It's no secret that pedophilia or child abuse exists, but I doubt that the majority would read a book with an abuser "protagonist" (explaining their feelings frankly) are going to be terribly won over.

*cough* Lolita. *cough*
posted by headspace at 8:51 AM on June 8, 2005 [1 favorite]


Spock (what an apt name given the topic) and Constant Reader, can you provide a justification for using the term 'abuse' or setting this kind of dysfunctional parenthood alongside pedophilia?

Can we not discuss this issue without labelling the protagonist so emotively? Surely it's only the inability to see a spectrum in the ability of people to be good parents that makes this such a charged issue.
posted by popkinson at 8:55 AM on June 8, 2005


sheesh. I'm with, like EVERYONE above. The title blows donkey nards. Plus, think about all the Kevin's who will be made fun of now... its NOT FAIR. PLUS, if this kid goes on a shooting spree (that's the impression i have so far) what name wants that stigma attached to it?

Whatever happened to great titles like "This far, No Further" or "Through a glass, darkly"? Or even "Ronin"? Now THOSE are titles! She might well have titled it "Uh OH! Spaghetti-O's"
posted by indiebass at 8:57 AM on June 8, 2005


Constant Reader : "bugbread - would you have preferred 'development'?

"I think my point came across well enough."


It did, and normally I wouldn't have said anything, but we had a bit of discussion of evolution in the sense of natural selection (from Scratch) right before it, so I just wanted to avoid the two disparate uses bleeding into eachother.
posted by Bugbread at 9:02 AM on June 8, 2005


I don't think it has to with technology at all, Constant Reader. Rather, women now have more choices and thus don't feel like mommy is a given role and definitely don't feel like it's the only role (other than wife) that they have open. At the same time, it's still kinda expected, and men, even men who try really hard, are still poor at doing half the parenting (based on my observations of the very progressive childed couples I know). So the mommy site carries lots of stress and ambivalnece.

It's complicated for the same reason there are fewer nuns.
posted by dame at 9:11 AM on June 8, 2005


. . . can you provide a justification for . . . setting this kind of dysfunctional parenthood alongside pedophilia?

My point was an illustration of why people may be reacting negatively to the novel. Messy roadkill happens too, but most people prefer to avert their gaze. Few enjoy stopping their car and getting out to examine it more closely.

We've all been children and the thought of this person being our mother is probably a generally disturbing one. (Again, I have not read it, just attempting to come up with a rationale for other's reactions).
posted by spock at 9:15 AM on June 8, 2005


I doubt that the majority would read a book with an abuser "protagonist"

feh - I don't particularly enjoy the thought of being a sibling-murdering [***SPOILER REMOVED***] shut-in, but I thought The Wasp Factory was a pretty good book. You don't need to like the protaganist for the book to be a good read. And frankly I think a little more honesty about how people experience parenting and other such 'universal feelings' can only help matters.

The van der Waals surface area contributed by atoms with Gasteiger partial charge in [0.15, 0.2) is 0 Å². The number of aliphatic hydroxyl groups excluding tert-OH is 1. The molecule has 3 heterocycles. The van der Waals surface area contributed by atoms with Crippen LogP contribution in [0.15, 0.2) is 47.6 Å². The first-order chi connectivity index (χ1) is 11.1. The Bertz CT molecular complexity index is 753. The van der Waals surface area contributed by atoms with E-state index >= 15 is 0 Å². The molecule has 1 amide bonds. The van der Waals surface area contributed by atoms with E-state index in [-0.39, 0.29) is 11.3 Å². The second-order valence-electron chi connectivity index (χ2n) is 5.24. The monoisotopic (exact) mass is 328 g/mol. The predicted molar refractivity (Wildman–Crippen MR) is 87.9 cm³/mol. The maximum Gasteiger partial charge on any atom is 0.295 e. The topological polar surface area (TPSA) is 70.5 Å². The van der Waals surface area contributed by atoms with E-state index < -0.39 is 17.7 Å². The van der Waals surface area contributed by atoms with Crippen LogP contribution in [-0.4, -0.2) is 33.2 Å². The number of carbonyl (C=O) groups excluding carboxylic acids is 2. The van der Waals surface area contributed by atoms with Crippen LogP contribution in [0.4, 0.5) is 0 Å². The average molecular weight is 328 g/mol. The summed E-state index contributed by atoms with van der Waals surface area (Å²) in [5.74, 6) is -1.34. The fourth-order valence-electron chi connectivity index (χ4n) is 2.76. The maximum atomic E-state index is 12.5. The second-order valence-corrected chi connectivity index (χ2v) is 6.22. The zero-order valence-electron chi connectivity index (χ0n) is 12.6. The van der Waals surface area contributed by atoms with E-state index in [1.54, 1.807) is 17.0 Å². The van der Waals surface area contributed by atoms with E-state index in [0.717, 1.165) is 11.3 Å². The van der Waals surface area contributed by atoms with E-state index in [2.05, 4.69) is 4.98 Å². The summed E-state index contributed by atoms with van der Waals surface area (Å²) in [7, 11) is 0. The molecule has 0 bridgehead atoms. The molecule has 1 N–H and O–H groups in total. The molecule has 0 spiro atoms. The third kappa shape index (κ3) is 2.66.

Thanks for the link, I'll probably check out the book.

OP: evolution, particularly technological evolution The concept of biological and 'technological" evolution are so fundamentally different that I'd say relating them like this should only be done when that's the idea under discussion.
posted by freebird at 9:16 AM on June 8, 2005


I think a lot of women (and men) have kids on the premise that once the baby is born they will start to love it because that's what everyone tells you will happen. But it clearly isn't always what happens (and not just humans, some adults of all mammal species will ignore, neglect or harm their young too).

Also there are women who like being pregnant and having the babies but are not so keen on spending the time with toddlers or young kids.

And I don't think that familial closeness has decreased since the 1950s at all. Sure you got a hot meal at the end of the day back then but the rest of the time? you were told to get out from under everyone's feet and go outside. These days "good parents" are supposed to keep their kids under constant supervision until the age of about 17, drive them everywhere, know all their friends, not let them do anything dangerous, be their best friend etc. I'd start to dislike anyone I spent that much time with too.
posted by fshgrl at 9:20 AM on June 8, 2005


fshgrl raises an excellent point. For years, my defense (as ridiculous as it is that I must have a defense) for not wanting children is that I don't enjoy being around children that much. I'm always given the reply, "Oh, that all changes once it's your kid!"

My standard response: "What if it doesn't?"
posted by trey at 9:22 AM on June 8, 2005


Amazon's reader reviews for this book are rather fascinating.
posted by spock at 9:25 AM on June 8, 2005


PS to scratch: Well-written post. Thanks
posted by spock at 9:26 AM on June 8, 2005


It's too bad that melodrama had to get mixed into the plot, otherwise the "ambivalent mother" would have made a far more interesting study (and probably story) on its own.

Let's reinforce the stereotype that, when someone is dangerous, even their mother will notice something "wrong" with them.

I'm sure perfectly fine little boys never have mothers who don't want them.
posted by dreamsign at 9:40 AM on June 8, 2005


It appears as though trey and popkinson have it, but we're still operating under several assumptions that are not necessarily completely valid:

1) That everyone wants to be a parent, whether they state it explicitly or not (though we've pretty much covered this)

2) That parenthood in and of itself is a total societal good